Table 1. Suidice risk Factors.

Table

Table 1. Suidice risk Factors.

If suicide is a distinct risk (specific plans, or significant risk factors exist), consult a mental health specialist immediately. The patient may need specialized care or hospitalization.

Bipolar illness

A small percentage of patients with major depressive disorder have bipolar illness. These patients experience mood cycles with discrete episodes of depression and mania. In between episodes, they may feel perfectly normal.

Diagnostic criteria for mania

For mania, at least four of the following symptoms, including the first one listed, must be present for a period of at least 1 week.

  • A distinct period of abnormally and persistently elevated, expansive, or irritable mood
  • Less need for sleep.
  • Talkative or feeling pressure to keep talking.
  • Distractibility.
  • Flight of ideas.
  • Increase in goal-directed activity (either socially, at work or school, or sexually) or psychomotor agitation.
  • Inflated self-esteem or grandiosity.
  • Excessive involvement in pleasurable activities which have a high potential for painful consequences (buying sprees, sexual indiscretions, or foolish business investments).
Source: American Psychiatric Association, 1987.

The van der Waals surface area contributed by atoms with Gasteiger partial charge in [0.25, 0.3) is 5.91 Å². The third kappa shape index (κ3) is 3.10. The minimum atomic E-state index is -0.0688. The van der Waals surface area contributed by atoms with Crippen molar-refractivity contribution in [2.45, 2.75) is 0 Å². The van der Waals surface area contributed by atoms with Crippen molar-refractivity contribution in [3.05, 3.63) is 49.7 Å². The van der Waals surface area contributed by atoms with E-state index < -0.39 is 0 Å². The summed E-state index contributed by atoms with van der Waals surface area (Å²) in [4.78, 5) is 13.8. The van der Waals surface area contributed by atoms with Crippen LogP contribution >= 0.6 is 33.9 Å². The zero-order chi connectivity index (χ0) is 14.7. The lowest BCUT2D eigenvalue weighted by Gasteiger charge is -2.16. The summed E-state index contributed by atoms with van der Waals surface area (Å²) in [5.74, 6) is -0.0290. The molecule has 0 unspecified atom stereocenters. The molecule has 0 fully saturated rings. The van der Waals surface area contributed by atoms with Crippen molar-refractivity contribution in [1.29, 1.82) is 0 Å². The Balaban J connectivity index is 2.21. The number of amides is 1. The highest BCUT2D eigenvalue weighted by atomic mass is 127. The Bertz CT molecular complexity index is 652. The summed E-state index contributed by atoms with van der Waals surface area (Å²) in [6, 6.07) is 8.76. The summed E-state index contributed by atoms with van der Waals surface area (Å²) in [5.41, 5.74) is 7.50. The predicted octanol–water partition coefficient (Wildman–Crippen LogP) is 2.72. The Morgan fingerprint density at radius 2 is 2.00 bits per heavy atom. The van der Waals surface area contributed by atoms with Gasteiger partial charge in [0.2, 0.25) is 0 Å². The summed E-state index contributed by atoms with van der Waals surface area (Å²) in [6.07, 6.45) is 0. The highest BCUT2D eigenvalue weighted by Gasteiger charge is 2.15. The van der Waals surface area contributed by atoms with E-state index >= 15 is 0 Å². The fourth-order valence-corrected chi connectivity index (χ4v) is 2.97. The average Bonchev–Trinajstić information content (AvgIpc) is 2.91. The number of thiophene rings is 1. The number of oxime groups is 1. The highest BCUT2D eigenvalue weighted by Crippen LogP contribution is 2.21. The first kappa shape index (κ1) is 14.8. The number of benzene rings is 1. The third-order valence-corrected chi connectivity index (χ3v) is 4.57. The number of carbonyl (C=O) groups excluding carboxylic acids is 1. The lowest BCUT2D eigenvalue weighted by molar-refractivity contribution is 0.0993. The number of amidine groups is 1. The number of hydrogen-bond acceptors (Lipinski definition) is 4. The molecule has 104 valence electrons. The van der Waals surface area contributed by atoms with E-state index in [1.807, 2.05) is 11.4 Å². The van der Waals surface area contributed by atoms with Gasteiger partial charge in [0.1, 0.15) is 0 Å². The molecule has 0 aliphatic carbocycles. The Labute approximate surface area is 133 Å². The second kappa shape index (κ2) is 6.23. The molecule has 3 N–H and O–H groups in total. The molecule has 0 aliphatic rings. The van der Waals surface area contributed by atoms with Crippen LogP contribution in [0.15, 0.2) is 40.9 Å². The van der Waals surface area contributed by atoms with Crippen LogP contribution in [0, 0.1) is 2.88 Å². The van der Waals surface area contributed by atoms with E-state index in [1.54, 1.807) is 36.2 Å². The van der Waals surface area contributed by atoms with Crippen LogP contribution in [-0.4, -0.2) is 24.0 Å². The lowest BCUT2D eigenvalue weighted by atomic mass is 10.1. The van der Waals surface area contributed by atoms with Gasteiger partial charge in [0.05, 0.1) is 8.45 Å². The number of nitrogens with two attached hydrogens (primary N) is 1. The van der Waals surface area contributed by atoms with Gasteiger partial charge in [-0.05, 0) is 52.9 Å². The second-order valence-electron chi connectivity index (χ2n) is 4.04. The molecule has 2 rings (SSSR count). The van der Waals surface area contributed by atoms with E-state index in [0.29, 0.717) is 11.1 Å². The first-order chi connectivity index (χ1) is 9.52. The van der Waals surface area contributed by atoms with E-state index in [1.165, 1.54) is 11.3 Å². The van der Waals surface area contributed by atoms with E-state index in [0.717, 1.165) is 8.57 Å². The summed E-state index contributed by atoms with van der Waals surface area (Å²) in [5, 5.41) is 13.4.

3. Diagnose the mood disorder using clinical history and interview

Many patients are aware of only some symptoms and may minimize their disability. Interviewing someone who knows the individual well (a spouse, close friend, or relative) can be extremely valuable in obtaining an accurate picture of the patient's symptoms, degree of disability, and course of illness.

4. Evaluate patients with a complete medical history and physical examination

The patient's initial complaints should be evaluated thoroughly with a medical review of systems and a physical examination. If no cause or associated factors can be found for the initial presenting medical complaint, diagnose the patient for a primary mood syndrome.

5. Identify and treat potential known causes (if present) of mood disorder

Approximately 10-15 percent or more of major depressive conditions are caused by general medical illnesses or other conditions (See Figure 2). Generally, the principle is to treat the associated condition first. If the depression persists after treatment of the associated condition, major depressive disorder should be diagnosed and treated.

Figure 2. Conditions associated with mood symptoms of major depressive episodes.

Figure